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How To Break Up With Someone The Best Way Possible, According To An Expert

Breaking with someone is never easy. Even if you know it is the right decision and in the best interest of both partners, feelings are still likely to get hurt.

A calm well-intended conversation can turn into an argument as emotions run high or someone can feel hurt, rejected or that the trust has been broken after sharing their life with someone.

Often people who have made peace with their decision still do not know the best way to break off the relationship and wish for some kind of blueprint in how to approach such a difficult situation.

The Independent spoke to Relate relationship therapist Gurpreet Singh about the best way to handle a potentially difficult decision.

Sometimes the difficulties start before the breaking up when someone thinks they have made the right decision but can find themselves nervous or doubting their choice.

“Breaking up really is hard to do,” Singh says. “There are no hard and fast rules about when a relationship is over – it’s usually a feeling that builds over time that things just aren’t right, that you and your partner aren’t making each other happy anymore, that the bad times are outweighing the good. That ‘it doesn’t feel like it used to.

”The beginning of a relationship can be intoxicating and it’s easy to get swept away in a bubble of happiness. But with time and life changes, the intoxication might wear off. It’s also possible that you or your partner might change in different directions. The reasons for the drift in the relationship or the distance that develops between you is not always clear.

“As things deteriorate, both partners could experience a range of emotions like upset, anger, sadness, shock, let down and perhaps even a bit of relief as the reality of the inevitable break-up sets in.”

Singh says the most important factor when breaking up with someone is honesty. It is important to be honest with your partner and yourself – explaining all the reasons you have for ending the relationship and listening to them. It is important not to leave any stones unturned, even if you feel it is nicer to hide certain parts of the truth. He adds (“of course, if a relationship is in any way unsafe then removing yourself is the absolute priority”).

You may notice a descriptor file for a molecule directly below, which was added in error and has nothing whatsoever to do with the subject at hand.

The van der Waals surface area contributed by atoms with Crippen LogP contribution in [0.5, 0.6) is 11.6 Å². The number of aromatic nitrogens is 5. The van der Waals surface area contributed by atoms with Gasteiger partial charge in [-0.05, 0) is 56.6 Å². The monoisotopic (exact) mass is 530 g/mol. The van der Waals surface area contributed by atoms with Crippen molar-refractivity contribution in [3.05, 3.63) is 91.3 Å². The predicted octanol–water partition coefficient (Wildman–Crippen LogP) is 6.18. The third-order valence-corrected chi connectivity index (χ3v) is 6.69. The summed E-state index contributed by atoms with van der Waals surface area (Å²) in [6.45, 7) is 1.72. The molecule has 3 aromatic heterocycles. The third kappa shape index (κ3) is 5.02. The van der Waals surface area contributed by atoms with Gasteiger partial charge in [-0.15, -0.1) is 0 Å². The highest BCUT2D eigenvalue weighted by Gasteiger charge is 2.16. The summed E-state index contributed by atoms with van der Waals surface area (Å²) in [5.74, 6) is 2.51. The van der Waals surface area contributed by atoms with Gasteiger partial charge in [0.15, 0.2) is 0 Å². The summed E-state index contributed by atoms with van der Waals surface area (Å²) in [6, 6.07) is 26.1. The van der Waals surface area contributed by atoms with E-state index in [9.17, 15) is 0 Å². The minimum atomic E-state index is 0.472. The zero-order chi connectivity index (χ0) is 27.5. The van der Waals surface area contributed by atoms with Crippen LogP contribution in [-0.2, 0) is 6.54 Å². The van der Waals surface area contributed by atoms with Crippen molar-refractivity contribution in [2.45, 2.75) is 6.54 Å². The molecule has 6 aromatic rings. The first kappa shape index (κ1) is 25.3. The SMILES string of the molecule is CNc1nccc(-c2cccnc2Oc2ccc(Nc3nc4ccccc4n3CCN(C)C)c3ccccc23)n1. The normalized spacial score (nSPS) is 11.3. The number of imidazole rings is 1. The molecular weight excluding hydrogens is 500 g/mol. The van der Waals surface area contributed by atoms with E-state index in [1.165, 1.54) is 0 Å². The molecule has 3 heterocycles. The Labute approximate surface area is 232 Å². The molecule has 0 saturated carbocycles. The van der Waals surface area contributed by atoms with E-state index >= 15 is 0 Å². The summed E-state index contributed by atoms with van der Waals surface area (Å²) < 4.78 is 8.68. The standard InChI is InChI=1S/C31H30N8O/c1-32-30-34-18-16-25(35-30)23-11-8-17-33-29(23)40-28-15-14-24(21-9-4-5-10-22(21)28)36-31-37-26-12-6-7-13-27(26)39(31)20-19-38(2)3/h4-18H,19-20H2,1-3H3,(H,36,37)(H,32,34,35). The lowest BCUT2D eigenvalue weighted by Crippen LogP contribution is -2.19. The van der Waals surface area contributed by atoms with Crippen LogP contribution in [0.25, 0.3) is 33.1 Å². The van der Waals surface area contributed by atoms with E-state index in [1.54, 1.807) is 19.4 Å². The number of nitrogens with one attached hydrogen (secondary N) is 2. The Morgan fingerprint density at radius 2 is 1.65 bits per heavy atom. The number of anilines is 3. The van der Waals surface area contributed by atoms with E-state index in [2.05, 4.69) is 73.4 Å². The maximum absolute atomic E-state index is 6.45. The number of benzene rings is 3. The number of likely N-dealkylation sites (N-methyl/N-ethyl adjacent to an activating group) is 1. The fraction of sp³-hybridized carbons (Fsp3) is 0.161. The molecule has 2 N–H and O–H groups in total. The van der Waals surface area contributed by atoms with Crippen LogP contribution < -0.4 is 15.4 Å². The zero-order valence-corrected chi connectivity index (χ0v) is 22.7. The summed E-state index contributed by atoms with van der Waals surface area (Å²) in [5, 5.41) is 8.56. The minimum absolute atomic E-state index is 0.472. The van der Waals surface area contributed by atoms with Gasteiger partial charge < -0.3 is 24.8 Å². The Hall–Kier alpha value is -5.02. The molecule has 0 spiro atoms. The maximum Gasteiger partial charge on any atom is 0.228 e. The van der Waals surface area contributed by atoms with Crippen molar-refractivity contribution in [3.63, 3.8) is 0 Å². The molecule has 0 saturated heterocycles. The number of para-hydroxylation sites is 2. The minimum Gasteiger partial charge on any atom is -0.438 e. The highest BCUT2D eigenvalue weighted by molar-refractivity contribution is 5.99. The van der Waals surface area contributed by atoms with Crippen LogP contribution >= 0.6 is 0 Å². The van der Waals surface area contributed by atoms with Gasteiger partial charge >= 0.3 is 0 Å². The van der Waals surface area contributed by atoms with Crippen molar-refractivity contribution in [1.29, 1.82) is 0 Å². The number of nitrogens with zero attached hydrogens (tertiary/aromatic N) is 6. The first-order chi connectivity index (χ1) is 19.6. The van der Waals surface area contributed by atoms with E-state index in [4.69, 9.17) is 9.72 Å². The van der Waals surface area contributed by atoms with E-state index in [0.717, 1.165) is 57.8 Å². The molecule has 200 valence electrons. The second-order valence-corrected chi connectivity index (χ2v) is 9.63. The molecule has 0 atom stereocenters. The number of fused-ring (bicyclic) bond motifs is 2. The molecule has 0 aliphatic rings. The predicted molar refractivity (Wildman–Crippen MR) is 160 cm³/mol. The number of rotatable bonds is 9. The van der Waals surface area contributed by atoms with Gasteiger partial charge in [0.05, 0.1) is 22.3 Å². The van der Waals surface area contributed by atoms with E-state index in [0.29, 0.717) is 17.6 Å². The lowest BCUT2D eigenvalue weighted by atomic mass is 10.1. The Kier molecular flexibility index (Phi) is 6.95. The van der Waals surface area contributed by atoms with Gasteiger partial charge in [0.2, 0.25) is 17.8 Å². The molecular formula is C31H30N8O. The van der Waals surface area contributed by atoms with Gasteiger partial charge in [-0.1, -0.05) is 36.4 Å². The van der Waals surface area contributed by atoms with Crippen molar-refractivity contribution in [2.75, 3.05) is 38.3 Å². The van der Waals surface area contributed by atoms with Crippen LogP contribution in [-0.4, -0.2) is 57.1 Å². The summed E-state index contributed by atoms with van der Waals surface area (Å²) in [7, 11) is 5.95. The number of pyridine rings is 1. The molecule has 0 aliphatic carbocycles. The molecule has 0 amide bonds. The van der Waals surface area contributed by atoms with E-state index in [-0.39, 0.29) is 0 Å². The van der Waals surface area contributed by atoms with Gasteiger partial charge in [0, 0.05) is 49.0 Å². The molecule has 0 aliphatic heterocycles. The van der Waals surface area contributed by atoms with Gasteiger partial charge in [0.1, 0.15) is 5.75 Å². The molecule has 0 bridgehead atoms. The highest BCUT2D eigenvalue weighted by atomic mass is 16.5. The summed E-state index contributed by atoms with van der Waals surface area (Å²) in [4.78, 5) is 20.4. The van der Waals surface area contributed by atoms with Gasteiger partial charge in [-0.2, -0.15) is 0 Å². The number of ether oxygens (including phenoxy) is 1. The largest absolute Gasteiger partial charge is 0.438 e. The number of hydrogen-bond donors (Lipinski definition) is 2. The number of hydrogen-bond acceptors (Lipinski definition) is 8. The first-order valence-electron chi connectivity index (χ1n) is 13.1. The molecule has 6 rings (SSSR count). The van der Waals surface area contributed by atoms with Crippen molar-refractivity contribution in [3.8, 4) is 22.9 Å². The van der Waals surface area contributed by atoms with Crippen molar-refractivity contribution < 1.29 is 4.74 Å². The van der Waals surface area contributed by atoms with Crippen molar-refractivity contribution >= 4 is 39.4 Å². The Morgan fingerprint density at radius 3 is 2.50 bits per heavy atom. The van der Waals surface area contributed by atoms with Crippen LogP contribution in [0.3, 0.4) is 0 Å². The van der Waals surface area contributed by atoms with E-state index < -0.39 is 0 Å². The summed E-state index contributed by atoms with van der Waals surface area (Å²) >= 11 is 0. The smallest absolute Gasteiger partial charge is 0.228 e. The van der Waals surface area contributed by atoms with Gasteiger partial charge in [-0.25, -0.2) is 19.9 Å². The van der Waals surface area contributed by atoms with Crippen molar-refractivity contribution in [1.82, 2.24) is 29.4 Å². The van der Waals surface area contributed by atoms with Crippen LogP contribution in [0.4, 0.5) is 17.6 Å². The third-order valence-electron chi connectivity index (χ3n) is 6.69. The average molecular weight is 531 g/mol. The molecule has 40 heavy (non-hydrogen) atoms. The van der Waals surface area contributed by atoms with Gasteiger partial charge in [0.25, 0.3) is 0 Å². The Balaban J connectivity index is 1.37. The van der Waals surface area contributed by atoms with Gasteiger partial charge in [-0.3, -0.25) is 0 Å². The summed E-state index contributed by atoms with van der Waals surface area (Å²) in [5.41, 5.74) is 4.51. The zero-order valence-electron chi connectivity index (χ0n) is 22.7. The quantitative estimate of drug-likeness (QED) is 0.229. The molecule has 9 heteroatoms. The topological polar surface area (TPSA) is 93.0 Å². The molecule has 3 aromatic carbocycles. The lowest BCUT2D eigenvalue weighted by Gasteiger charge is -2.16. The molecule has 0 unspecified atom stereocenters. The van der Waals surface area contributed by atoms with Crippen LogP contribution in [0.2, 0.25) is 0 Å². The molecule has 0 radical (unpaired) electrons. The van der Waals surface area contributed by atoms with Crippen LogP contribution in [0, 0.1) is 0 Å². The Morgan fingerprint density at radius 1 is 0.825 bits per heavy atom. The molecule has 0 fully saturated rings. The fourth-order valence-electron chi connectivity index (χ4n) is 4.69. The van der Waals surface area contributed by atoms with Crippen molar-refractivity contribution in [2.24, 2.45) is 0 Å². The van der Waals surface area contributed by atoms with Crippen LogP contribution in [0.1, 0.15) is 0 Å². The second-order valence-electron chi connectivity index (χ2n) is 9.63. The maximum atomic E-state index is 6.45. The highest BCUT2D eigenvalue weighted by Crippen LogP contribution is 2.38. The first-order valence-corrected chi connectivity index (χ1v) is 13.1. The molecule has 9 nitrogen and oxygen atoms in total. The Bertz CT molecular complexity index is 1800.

“Talk to them face-to-face, give your reasons and understand theirs,” Singh says. “Don’t leave them confused. You might be tempted to be nice and say ‘let’s just take a break for now’, but if you know this is the end then it’s kinder to say that rather than drag things out. Don’t string someone along by giving them unintentional false hope.”

How to act after a break-up can also be difficult to navigate. Some may never want to see each other again while others will rush to be friends – which can also be harder than both partners may originally think.

“Some [partners] are on the same page with the person who’s done the breaking-up and are actually happy to move on, whereas others struggle for years with a sense of loss. Whether you remain in contact with each other will really depend on how each of you evolves after the break-up and where you are in your journey. An expectation that you will remain friends might not be realistic but don’t feel that you need to cut all contact forever. A post break-up relationship of sorts can emerge as long as you both agree to it.”

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